prime with a 4.5/8, ahead of WRC’s 3.8/7.

Gannett owns CBS affiilate WUSA. Fox owns WTTG,
which cranks out 48.5 hours of news per week, and
MyNetworkTV station WDCA. Tribune has CW affiliate
WDCW; Messina, promoted to GM in late 2010, says
Tribune’s exit from bankruptcy was “great for morale.”

The market has a second NBC affiliate in Nexstar’s
WHAG, licensed to Hagerstown, Md. The Spanishlanguage
options include Univision’s WFDC and Telemundo
affiliate WZDC. Allbritton’s NewsChannel 8
and Telemundo have a unique venture—a joint program
that airs both in Spanish and English. Called
Agenda, the current events program debuted June 6.
“It’s an interesting experiment,” says Lord. “It’s a great
way to serve a growing community.”

DMA No. 8’s subscription TV operators include Comcast
and FiOS, along with Cox in the Virginia suburbs.

WRC took in an estimated $128 million in revenue
last year, according to BIA/Kelsey, ahead of WJLA and
WTTG, both at an estimated $105 million.

Multicast offerings give D.C. viewers a plethora of
over-the-air choices. WDCW has oldies on This TV and
Antenna TV, WJLA has Live Well Network and Me-TV,
WUSA airs Bounce TV, while WRC features Cozi TV,
along with homegrown programs focusing on news and
lifestyle. “There are some local angles on that channel
that make it unique in a crowded field,” says Glassman.

The Washington economy is going gangbusters. It is the
U.S.’ No. 5 market in TV revenue, according to BIA/Kelsey,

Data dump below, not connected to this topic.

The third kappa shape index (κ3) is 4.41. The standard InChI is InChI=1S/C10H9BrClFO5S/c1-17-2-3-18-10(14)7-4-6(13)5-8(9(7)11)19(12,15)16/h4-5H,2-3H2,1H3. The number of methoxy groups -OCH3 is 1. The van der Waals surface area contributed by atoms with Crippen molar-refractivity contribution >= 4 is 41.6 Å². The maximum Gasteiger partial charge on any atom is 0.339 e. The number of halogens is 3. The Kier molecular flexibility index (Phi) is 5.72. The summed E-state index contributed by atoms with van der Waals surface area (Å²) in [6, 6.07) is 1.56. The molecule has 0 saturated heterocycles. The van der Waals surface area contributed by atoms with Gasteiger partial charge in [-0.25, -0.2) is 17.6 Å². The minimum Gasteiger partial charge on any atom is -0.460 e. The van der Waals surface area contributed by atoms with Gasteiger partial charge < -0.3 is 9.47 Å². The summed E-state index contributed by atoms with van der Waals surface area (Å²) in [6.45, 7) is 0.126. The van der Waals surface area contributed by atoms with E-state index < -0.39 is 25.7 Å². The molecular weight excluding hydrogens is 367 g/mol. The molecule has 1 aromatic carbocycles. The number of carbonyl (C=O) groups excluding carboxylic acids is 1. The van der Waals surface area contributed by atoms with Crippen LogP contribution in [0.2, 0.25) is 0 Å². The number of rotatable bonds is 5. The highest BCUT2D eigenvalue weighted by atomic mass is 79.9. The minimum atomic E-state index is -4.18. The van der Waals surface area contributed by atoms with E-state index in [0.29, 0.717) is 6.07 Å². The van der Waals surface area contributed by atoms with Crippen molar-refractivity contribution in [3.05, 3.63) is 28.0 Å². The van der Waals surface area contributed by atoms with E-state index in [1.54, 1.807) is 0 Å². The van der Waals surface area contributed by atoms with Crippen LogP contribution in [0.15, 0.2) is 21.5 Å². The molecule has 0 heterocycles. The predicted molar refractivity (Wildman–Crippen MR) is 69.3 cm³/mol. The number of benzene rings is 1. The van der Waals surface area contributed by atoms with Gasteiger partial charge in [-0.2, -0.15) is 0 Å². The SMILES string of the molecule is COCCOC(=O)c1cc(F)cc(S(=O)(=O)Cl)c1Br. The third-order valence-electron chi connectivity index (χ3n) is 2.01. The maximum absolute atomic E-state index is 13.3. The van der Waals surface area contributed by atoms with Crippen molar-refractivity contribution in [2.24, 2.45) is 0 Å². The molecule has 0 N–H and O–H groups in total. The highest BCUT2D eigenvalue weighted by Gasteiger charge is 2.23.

ahead of larger markets Philadelphia and Boston. Political
spending was, not surprisingly, off the charts last year,
especially since Virginia was a battleground state. “We got
off to a great start, and it’s largely continued,” says Lord.

Rookies for this fall include Bethenny and TMZ Live on
the Fox stations and Arsenio Hall on WDCW. Local weather
fixture Bob Ryan got a big sendoff from WJLA when he
retired last month. Sue Palka has been WTTG’s chief meteorologist
for more than 25 years, and Scott Smith recently
joined the team as sports director. WRC’s sports department
is enriched by the local Comcast SportsNet outfit.

Speaking of teamwork, Washington’s sports franchises,
which for years had similar approval ratings to those
of Congress, have people buzzing about highlightreel
athletes such as Bryce Harper of the Nationals and
Robert Griffin III of the Redskins. The local teams are
something both sides of the aisle can agree on—a rarity
in Washington. “It’s exciting for the market to have
people coming out to games,” says Messina, “and feeling
good about the teams.”

E-mail comments to mmalone@nbmedia.com
and follow him on Twitter: @BCMikeMalone

What’s Working in Washington, D.C.

Seeking to own weather, WRC recently made two key additions to its meteorological department: Amelia Segal, who became Storm Team4’s fifth meteorologist in March, and the “mack daddy” weather vehicle—in the words of Jackie Bradford, president and general manager—that is better known as the Storm Team 4X4. The truck hit the road in early June, and allows reporters to transmit live footage from the heart of a storm. “It’s one of the first of its kind,” Bradford says. “We’ve really invested in weather.”

Bob Ryan was a weather icon at WRC for three decades before shifting to WJLA in 2010. He made a final WRC appearance on May 24: “Delightful days coming up,” Ryan said upon signing off.

That’s how Bradford views it for reinvigorated WRC. “We win the severe weather days,” she says. “That’s when you really see the gap.” —MM